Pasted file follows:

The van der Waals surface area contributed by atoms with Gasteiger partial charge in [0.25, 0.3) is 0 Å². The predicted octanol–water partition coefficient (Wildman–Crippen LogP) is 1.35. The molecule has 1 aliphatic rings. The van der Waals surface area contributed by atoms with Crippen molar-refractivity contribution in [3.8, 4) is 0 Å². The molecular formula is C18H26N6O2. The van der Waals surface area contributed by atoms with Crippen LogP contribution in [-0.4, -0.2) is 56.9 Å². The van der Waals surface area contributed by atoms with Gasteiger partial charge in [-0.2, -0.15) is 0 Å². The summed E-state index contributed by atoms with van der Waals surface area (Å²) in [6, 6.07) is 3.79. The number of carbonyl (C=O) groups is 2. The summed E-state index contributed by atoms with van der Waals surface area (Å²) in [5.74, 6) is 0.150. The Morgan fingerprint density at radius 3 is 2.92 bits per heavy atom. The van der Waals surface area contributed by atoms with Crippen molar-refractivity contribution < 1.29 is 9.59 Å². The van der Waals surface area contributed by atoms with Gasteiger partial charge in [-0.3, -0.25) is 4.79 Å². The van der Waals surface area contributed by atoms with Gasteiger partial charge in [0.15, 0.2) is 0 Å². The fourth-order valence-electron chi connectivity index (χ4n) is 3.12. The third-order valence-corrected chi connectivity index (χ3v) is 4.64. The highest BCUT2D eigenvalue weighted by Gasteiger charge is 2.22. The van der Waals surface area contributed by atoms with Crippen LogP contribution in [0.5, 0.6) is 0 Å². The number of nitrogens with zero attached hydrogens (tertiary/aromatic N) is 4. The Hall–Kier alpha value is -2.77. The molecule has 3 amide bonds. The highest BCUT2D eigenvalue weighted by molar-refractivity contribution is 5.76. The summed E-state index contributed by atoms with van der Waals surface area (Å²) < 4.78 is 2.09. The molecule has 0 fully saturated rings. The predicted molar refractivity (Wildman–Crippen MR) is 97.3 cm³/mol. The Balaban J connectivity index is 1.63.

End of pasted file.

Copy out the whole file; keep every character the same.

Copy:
The van der Waals surface area contributed by atoms with Gasteiger partial charge in [0.25, 0.3) is 0 Å². The predicted octanol–water partition coefficient (Wildman–Crippen LogP) is 1.35. The molecule has 1 aliphatic rings. The van der Waals surface area contributed by atoms with Crippen molar-refractivity contribution in [3.8, 4) is 0 Å². The molecular formula is C18H26N6O2. The van der Waals surface area contributed by atoms with Crippen LogP contribution in [-0.4, -0.2) is 56.9 Å². The van der Waals surface area contributed by atoms with Gasteiger partial charge in [-0.2, -0.15) is 0 Å². The summed E-state index contributed by atoms with van der Waals surface area (Å²) in [6, 6.07) is 3.79. The number of carbonyl (C=O) groups is 2. The summed E-state index contributed by atoms with van der Waals surface area (Å²) in [5.74, 6) is 0.150. The Morgan fingerprint density at radius 3 is 2.92 bits per heavy atom. The van der Waals surface area contributed by atoms with Crippen molar-refractivity contribution < 1.29 is 9.59 Å². The van der Waals surface area contributed by atoms with Gasteiger partial charge in [-0.3, -0.25) is 4.79 Å². The van der Waals surface area contributed by atoms with Gasteiger partial charge in [0.15, 0.2) is 0 Å². The fourth-order valence-electron chi connectivity index (χ4n) is 3.12. The third-order valence-corrected chi connectivity index (χ3v) is 4.64. The highest BCUT2D eigenvalue weighted by Gasteiger charge is 2.22. The van der Waals surface area contributed by atoms with Crippen LogP contribution in [0.5, 0.6) is 0 Å². The number of nitrogens with zero attached hydrogens (tertiary/aromatic N) is 4. The Hall–Kier alpha value is -2.77. The molecule has 3 amide bonds. The highest BCUT2D eigenvalue weighted by molar-refractivity contribution is 5.76. The summed E-state index contributed by atoms with van der Waals surface area (Å²) < 4.78 is 2.09. The molecule has 0 fully saturated rings. The predicted molar refractivity (Wildman–Crippen MR) is 97.3 cm³/mol. The Balaban J connectivity index is 1.63.